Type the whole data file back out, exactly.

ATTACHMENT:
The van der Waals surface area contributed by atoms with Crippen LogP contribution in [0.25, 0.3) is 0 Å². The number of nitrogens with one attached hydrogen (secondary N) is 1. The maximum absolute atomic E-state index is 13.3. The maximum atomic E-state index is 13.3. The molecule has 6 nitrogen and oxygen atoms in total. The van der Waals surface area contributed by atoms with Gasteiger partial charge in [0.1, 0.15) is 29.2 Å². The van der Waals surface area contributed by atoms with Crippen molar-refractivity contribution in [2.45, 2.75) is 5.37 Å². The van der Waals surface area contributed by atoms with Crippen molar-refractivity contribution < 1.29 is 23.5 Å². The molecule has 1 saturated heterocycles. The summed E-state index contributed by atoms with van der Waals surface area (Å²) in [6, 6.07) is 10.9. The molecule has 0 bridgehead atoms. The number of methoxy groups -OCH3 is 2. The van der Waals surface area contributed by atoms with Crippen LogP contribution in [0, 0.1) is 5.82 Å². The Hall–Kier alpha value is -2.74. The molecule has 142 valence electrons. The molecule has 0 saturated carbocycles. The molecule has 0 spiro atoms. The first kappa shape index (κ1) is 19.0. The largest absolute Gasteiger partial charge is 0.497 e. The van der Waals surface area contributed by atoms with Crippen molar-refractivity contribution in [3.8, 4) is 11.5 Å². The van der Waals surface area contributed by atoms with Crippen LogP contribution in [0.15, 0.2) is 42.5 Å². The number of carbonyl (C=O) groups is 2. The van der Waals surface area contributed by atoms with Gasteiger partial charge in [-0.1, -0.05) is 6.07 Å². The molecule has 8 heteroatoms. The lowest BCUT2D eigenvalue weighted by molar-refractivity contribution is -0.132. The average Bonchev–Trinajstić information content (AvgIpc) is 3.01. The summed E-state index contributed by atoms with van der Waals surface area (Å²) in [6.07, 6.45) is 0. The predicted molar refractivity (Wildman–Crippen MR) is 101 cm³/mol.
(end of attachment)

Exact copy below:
The van der Waals surface area contributed by atoms with Crippen LogP contribution in [0.25, 0.3) is 0 Å². The number of nitrogens with one attached hydrogen (secondary N) is 1. The maximum absolute atomic E-state index is 13.3. The maximum atomic E-state index is 13.3. The molecule has 6 nitrogen and oxygen atoms in total. The van der Waals surface area contributed by atoms with Gasteiger partial charge in [0.1, 0.15) is 29.2 Å². The van der Waals surface area contributed by atoms with Crippen molar-refractivity contribution in [2.45, 2.75) is 5.37 Å². The van der Waals surface area contributed by atoms with Crippen molar-refractivity contribution < 1.29 is 23.5 Å². The molecule has 1 saturated heterocycles. The summed E-state index contributed by atoms with van der Waals surface area (Å²) in [6, 6.07) is 10.9. The molecule has 0 bridgehead atoms. The number of methoxy groups -OCH3 is 2. The van der Waals surface area contributed by atoms with Crippen LogP contribution in [0, 0.1) is 5.82 Å². The Hall–Kier alpha value is -2.74. The molecule has 142 valence electrons. The molecule has 0 saturated carbocycles. The molecule has 0 spiro atoms. The first kappa shape index (κ1) is 19.0. The largest absolute Gasteiger partial charge is 0.497 e. The van der Waals surface area contributed by atoms with Crippen molar-refractivity contribution in [3.8, 4) is 11.5 Å². The van der Waals surface area contributed by atoms with Crippen LogP contribution in [0.15, 0.2) is 42.5 Å². The number of carbonyl (C=O) groups is 2. The van der Waals surface area contributed by atoms with Gasteiger partial charge in [-0.1, -0.05) is 6.07 Å². The molecule has 8 heteroatoms. The lowest BCUT2D eigenvalue weighted by molar-refractivity contribution is -0.132. The average Bonchev–Trinajstić information content (AvgIpc) is 3.01. The summed E-state index contributed by atoms with van der Waals surface area (Å²) in [6.07, 6.45) is 0. The predicted molar refractivity (Wildman–Crippen MR) is 101 cm³/mol.